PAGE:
Every week in Vegas, there’s a different convention in town (Non-Covid Years). Electronic Expo, Car Dealership Expo, Builder’s Expo, etc. There are expos for every niche demo imaginable. These events are where exhibitors get to sell to their target customers. There’s one that directly applies to every one of us reading this magazine, of course, and that’s Pizza Expo. All the items on display relate and are directly targeting people like you and me. We don’t see hot food warmers for soccer Moms as well as pizzeria owners called “Insulated bags for busy people”; we see pizza hot bags explicitly designed for pizzeria owners. We don’t see cash registers for any business; we see Point of Sale systems geared and sold as ideal for pizzeria owners. Even the Point-of-Sale systems that can do more than pizza are designed to be shown off to pizzeria owners. Every item on the Pizza Expo floor could be used by someone in our industry and is sold that way. This approach isn’t new for expos, and it sounds completely normal to market to a specific demo. But why is it that so often we, as pizzeria restaurant owners, do the complete opposite?
Here’s an example I’ve learned from previous failures. When you say, “we can cater any event and any occasion, we can do it all,” we hope we’re casting a big net to gain significant results. However, instead the customer hears this: “Here’s our run-of-the-mill catch-all approach that will give you run-of-the-mill catch-all service that’s not designed for you specifically.” All this because it’s a catch-all approach when the complete opposite is my hope. The broader net theory leads to more effort and fewer results. What works significantly better, and what I’ve transitioned to, is going after niche groups.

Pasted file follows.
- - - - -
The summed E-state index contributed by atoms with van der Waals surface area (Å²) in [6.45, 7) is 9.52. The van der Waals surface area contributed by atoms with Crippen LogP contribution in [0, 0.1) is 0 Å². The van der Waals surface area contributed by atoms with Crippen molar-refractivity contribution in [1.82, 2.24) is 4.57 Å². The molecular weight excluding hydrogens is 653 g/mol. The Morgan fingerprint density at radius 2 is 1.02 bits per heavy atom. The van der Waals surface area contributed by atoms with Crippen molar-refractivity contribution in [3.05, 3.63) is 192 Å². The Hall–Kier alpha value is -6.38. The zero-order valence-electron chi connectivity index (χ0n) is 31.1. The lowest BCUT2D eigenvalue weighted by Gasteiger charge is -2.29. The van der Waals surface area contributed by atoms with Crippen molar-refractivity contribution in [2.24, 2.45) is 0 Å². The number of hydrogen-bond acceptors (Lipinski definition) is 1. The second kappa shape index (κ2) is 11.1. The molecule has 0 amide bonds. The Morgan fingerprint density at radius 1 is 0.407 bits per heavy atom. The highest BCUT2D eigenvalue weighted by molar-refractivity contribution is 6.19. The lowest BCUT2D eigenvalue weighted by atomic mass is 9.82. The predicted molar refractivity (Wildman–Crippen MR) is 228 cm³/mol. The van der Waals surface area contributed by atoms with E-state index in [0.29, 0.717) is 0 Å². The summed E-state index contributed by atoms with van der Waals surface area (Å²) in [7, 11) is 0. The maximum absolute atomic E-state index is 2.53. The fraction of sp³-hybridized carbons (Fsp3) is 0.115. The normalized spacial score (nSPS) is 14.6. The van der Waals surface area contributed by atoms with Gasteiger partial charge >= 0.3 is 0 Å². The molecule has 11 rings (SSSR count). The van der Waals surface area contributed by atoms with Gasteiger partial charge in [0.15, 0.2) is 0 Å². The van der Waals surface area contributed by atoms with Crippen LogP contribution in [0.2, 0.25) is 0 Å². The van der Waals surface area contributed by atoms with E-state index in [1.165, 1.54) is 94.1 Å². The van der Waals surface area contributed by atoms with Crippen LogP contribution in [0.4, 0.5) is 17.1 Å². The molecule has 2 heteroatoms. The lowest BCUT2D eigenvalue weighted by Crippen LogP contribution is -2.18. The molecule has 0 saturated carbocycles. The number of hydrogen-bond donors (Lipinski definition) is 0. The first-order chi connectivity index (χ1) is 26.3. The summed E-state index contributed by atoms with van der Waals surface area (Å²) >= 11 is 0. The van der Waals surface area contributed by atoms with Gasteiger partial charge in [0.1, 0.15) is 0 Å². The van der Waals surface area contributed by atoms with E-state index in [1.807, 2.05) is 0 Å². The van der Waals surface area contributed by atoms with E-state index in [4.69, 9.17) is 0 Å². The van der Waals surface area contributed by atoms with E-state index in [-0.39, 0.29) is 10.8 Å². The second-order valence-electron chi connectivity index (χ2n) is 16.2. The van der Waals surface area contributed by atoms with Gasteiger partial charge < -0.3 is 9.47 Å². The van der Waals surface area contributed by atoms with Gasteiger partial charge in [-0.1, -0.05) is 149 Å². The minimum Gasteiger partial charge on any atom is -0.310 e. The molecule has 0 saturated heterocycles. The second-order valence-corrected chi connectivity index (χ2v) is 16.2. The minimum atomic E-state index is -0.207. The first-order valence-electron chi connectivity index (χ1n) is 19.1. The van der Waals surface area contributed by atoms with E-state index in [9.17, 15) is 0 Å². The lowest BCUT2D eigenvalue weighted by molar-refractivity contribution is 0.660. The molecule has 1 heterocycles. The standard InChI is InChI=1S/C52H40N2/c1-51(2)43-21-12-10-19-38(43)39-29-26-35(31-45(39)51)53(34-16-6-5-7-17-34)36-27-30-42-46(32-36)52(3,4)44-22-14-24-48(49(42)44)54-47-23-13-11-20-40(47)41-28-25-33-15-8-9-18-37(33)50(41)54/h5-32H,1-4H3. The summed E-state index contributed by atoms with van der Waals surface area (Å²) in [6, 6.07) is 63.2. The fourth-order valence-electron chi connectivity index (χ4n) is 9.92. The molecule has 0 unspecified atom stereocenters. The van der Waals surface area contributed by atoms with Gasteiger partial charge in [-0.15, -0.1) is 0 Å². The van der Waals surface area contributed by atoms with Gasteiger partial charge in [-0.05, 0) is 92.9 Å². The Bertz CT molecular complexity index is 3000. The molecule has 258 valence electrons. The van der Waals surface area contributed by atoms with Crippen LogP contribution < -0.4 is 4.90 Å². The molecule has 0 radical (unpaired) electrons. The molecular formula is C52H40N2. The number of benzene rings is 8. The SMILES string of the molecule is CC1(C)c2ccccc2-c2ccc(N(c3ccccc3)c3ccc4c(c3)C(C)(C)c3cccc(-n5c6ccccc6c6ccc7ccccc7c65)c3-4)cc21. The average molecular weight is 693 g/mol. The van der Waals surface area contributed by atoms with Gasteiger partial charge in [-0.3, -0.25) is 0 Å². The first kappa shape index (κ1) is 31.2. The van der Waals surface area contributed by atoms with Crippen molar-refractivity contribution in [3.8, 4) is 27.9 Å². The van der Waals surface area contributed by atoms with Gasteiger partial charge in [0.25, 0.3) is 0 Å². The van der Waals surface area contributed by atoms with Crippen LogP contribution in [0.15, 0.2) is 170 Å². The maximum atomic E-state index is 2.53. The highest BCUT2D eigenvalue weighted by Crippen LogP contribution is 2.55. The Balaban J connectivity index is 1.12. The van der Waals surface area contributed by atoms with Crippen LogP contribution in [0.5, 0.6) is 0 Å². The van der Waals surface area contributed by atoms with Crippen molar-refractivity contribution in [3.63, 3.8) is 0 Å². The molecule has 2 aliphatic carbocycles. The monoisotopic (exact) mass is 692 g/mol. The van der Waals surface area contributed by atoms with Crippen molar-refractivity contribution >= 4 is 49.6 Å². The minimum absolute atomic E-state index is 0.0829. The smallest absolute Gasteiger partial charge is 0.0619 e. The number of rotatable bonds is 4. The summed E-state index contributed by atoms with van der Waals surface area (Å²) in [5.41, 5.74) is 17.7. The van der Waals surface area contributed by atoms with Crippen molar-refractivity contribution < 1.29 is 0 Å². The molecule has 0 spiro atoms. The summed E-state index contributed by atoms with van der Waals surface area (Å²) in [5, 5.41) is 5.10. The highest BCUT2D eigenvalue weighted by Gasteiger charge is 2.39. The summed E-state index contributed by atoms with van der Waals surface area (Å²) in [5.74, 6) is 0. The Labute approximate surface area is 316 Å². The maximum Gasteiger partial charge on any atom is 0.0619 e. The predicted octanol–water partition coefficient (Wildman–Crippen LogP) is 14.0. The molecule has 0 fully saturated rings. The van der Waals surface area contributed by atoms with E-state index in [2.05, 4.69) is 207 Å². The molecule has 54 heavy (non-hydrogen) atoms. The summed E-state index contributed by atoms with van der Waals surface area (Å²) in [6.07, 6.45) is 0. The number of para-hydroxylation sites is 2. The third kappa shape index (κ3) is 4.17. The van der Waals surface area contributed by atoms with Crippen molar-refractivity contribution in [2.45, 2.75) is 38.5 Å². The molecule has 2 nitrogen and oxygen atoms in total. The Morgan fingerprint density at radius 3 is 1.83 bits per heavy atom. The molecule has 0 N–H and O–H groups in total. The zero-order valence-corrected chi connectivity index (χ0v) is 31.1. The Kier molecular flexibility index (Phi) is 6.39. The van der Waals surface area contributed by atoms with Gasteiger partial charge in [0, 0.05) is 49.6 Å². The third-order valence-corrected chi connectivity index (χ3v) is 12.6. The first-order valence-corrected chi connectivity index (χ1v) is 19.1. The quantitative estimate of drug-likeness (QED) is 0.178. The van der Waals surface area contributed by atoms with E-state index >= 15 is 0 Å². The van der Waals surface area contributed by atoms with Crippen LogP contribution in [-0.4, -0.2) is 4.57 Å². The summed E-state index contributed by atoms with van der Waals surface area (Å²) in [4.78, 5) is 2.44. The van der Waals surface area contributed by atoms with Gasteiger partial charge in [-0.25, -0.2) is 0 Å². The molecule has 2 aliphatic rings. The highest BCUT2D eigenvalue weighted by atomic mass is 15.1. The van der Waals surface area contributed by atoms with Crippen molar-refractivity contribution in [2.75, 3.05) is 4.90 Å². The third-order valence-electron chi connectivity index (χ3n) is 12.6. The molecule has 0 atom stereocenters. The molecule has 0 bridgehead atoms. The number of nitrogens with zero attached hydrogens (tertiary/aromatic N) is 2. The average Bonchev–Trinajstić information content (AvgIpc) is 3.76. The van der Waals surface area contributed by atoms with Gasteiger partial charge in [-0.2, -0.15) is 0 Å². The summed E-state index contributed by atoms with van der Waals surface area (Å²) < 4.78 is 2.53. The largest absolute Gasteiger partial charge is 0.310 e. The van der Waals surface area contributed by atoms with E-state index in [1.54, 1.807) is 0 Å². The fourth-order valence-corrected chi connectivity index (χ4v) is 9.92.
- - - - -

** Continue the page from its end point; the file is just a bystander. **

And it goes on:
Going niche is nothing new, but going after the niche in a highly specific way is. For example, instead of calling a car dealership and saying, “Our pizzeria can cater your big weekend sales events.” Try this instead: physically go to the dealership, with the Car Dealership Special information in hand. Show an offer like 10 pizzas and four two liters with plates, forks and knives with a dealership in the background. Say, “You can modify the special if you’d like, but we have found that this package works very well in this environment.” You’ve eliminated the guesswork, as well as given this potential purchaser a sense of purchase pride. All while alleviating their purchase anxiety of wondering, “Do these guys know what they’re doing? Will this work for my business?” Instead it appears as, “of course they totally know what they’re doing. They have a special named after the job that I’m in.”
This approach works for every group imaginable. Every job, every group, every club, every hobby … yes, all of them. Instead of me naming them off, think of what is around you. Schools? Sports groups? Whatever it is, take a few different package deals and curate to that audience, make the sales materials resonate to that demo, and then name the package after the people you’re targeting. With that simplistic move, you have created niche marketing that will make the customer feel safer in the purchase with a higher propensity to seal the deal.
MIKE BAUSCH is the owner of Andolini’s Pizzeria in Tulsa, Oklahoma. Instagram: @mikeybausch